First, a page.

Property shortcuts in C# 3.0

I gave a talk about the new features in C# 3.0 at the Victoria .NET Dev SIG back in December. It was a packed house, with over 100 people and the turn out surprised me considering the fact that it was less than 10 days to Christmas.

Anyway, I had promised I would post my examples to the attendees and one of them asked about it recently. So, I decided to get my act together and blog about it.

Changes to C# 3.0 include features that range from what people refer to as syntactic sugar to some really cool stuff that you can do with LINQ. And covering them all in one post will get too big (for me). So, I’ll do one feature at a time, starting with Property Shortcuts.

Property shortcuts

Typically in C# 2.0, you would implement a property as shown below –

private string _firstName;
public string FirstName
    get { return _firstName; }
    set { _firstName = value;}

It is a good thing to encapsulate your private data members, but more times than not, you will find yourself creating a wrapper for your private data members and nothing more. So, why not just expose these data members as public? Because, that would be bad practice – we would then lose the flexibility to change the implementation later.

C# 3.0 provides us with a compromise. You can now declare your property as shown below –

public string FirstName { get; set; }

By declaring it this way, there is no need to explicitly create a private data member to hold FirstName. So, you may ask – what is the difference between this and declaring the data member FirstName as public? The difference is that under the covers, C# creates a private data member for you. And if you decide to change the implementation later,  you can.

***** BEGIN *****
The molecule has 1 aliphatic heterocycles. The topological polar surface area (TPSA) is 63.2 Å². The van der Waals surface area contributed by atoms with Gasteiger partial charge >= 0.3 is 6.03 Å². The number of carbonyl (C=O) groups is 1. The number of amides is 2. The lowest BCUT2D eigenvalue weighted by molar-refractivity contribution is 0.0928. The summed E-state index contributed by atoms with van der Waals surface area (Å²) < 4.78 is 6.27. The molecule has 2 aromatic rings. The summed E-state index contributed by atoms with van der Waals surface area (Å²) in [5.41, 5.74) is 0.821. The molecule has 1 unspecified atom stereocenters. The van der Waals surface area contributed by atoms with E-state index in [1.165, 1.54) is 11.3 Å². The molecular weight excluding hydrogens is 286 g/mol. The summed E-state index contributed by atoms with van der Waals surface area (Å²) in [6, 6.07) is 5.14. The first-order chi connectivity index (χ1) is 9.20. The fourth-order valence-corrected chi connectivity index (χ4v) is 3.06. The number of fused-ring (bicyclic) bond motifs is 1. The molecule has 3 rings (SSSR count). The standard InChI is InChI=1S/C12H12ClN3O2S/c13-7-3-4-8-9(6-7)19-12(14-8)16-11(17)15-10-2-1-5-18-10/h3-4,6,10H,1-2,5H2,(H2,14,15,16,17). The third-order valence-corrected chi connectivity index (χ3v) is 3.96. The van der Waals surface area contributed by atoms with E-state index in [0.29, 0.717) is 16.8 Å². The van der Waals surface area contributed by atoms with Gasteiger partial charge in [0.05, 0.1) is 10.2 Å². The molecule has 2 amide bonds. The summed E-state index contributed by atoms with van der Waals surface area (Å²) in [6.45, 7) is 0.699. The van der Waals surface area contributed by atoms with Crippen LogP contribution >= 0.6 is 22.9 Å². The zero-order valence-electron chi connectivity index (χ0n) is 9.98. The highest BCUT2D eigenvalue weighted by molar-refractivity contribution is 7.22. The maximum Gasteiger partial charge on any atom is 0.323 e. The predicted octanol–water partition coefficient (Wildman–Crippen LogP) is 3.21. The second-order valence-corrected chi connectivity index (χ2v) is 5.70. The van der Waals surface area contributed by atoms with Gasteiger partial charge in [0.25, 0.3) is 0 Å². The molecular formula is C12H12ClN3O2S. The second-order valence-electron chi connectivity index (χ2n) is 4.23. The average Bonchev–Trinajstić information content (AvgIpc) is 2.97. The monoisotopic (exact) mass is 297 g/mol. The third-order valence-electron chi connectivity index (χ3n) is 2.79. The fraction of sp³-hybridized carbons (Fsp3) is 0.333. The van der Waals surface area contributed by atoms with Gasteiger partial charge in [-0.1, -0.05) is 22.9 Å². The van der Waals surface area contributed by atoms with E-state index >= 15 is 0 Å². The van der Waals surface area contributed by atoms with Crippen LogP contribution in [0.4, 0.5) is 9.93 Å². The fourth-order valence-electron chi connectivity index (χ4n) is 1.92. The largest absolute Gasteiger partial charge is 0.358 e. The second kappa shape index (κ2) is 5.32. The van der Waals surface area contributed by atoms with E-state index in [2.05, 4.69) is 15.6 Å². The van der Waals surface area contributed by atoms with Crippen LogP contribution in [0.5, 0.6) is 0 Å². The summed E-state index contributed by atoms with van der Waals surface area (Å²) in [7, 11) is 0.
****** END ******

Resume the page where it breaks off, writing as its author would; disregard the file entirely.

If you think that the declaration of FirstName is very similar to how you would declare it in an interface, you would be right. Declaration of FirstName in an interface will still look like this –

interface IName
    string FirstName { get; set; }

And if you wanted to declare this in an abstract class, then you can still do it –

abstract class AbstractName : IName
    public abstract string FirstName
        { get; set; }

Using the abstract keyword prevents the compiler from generating private data member for the property.

Is the old syntax supported? Absolutely. The only thing that will not work is a syntax that goes something like this –

// Will not work!
public string MyProperty { get; }

The reason for that is quite obvious, actually. If this syntax was indeed legal, how would you assign a value to the property? You can’t and because there is no explicit private data member, you cannot assign a value to that either. For the same reason, using a set; in isolation will also not work.


6 responses

  1. Pingback: Type inference/Implicitly Typed local variables « Mahesh’s brain droppings

  2. While you can’t exclude one or the other, you can specify a read or write only property by declaring the get/set as private.


    public int MyAge {get; private set;}

    This can be used to expose properties of immutable classes as the set can still be called internally 🙂

    Thought this was worth a mention on top of an already good article!

  3. Pingback: Implicitly typed arrays in C# 3.0 « Mahesh’s brain droppings

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